Exactly one week before the Olympic torch was due to be lit in Beijing's Bird's Nest stadium, a total eclipse of the Sun yesterday darkened China's skies, a troublesome omen in a year marked by bad luck.
For the ancient Chinese, a solar eclipse was considered a dire warning, a portent of doom that would send the entire court into panic, prompting the emperor to avoid eating meat, shun the palace and read oracle bones for any hint of the disaster to come.
A total solar eclipse, which is caused when the Moon blots out the Sun by passing directly between it and Earth, had peasants in ancient China banging drums to scare off the dragon they believed was taking a bite out of the Moon.
China is run by sober-suited Marxist-Leninists these days, but the ancient belief that events like eclipses foreshadow trouble for the country's rulers runs deep. After a year of devastating natural disasters, people are more wary than ever, with astrologers warning of disturbances and older people particularly anxious.
However, young Chinese joined the planeloads of foreigners watching the spectacle from Beijing to the last outpost of the Great Wall and some people hoped that the eclipse would ultimately prove beneficial, signalling the end of a bad year.
"The eclipse is a natural phenomenon. I know it was also said to mean bad luck for our nation in old times. But I prefer to think it means the end of bad luck," said Zhou Anming. "China has had a lot of accidents. I think it is the end. It should be the end. We can go on better in future I hope."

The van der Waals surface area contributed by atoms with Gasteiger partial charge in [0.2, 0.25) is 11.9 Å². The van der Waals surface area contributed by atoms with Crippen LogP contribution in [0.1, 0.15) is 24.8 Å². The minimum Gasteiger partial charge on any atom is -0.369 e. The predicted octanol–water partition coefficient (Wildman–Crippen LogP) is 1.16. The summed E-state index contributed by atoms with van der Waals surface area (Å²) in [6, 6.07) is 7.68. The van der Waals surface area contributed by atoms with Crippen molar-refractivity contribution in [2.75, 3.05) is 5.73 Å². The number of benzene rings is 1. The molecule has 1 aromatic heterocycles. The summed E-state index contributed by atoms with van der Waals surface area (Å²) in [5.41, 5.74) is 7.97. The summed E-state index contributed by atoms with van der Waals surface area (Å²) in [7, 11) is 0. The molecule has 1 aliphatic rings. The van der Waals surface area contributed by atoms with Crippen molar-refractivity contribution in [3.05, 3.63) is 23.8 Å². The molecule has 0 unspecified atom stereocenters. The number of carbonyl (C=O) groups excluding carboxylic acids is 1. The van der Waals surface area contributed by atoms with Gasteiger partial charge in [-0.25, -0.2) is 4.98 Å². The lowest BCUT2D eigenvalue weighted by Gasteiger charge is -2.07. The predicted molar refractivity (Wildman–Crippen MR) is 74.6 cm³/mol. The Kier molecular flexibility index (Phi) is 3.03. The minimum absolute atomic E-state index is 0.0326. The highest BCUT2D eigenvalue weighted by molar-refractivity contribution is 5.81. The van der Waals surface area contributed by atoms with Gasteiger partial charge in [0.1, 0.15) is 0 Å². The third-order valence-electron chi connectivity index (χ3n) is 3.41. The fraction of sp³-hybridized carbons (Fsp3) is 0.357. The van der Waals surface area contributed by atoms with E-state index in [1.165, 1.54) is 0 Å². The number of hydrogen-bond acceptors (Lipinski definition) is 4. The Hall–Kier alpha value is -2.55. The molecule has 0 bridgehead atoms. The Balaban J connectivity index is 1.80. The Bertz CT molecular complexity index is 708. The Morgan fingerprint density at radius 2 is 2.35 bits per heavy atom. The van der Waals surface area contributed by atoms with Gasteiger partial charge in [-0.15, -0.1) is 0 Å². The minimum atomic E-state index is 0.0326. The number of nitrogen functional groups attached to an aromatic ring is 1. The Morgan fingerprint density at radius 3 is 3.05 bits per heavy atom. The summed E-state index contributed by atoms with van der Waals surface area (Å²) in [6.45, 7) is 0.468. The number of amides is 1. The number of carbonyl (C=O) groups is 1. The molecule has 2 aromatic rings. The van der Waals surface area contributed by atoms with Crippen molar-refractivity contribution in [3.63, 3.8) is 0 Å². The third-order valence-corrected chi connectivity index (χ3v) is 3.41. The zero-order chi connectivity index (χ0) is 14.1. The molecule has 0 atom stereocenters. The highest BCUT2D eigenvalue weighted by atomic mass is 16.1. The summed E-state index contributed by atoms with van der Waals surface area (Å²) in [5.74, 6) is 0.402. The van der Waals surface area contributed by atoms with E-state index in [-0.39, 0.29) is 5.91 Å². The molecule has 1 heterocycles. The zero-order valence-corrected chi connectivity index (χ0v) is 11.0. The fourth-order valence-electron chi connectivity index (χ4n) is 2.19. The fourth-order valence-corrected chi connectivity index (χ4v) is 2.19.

China is full of superstitions, both innocent and portentous – and not even the five Olympic mascots, known as the Fuwa, are immune. When lined up correctly, their two-syllable names combine to spell "Beijing Welcomes You" in Chinese, but now they have been linked to the natural disasters that have befallen China this year and look like more of a curse.
One Fuwa is a panda, the symbol of Sichuan, the site of the earthquake on 12 May that killed 90,000 people. Another resembles a torch, which is said to represent the protests against the international Olympic torch relay, while the Tibetan antelope mascot has been linked to the unrest in that region in March. A swallow that looks like a kite has been linked to a deadly train crash in Weifang, which holds a well-known international kite festival every year. The final Fuwa, a fish, has been linked to widespread flooding in southern and central China in June.
More than three millennia ago, the Chinese believed you needed the blessing of heaven to rule. Floods, earthquakes, droughts and eclipses were proof that the mandate of heaven was lost, and this belief only died with the demise of the Qing dynasty in the early 20th century.
The Chinese have kept records of eclipses since 720BC. One emperor had two of his court astrologers beheaded for not accurately predicting an eclipse, so important was the phenomenon in evaluating how long an emperor might live, or how good a harvest might be.
There are many innocent superstitions too, such as a belief that wearing red underwear is very auspicious in a Rooster astrological year or the requirement to eat long noodles on your birthday because they symbolise long life. But some are more serious. Four is traditionally an unlucky number in China because the word for "death" is similar. Many Chinese skyscrapers will not have a fourth floor in the same way as New York apartment blocks miss out a 13th floor.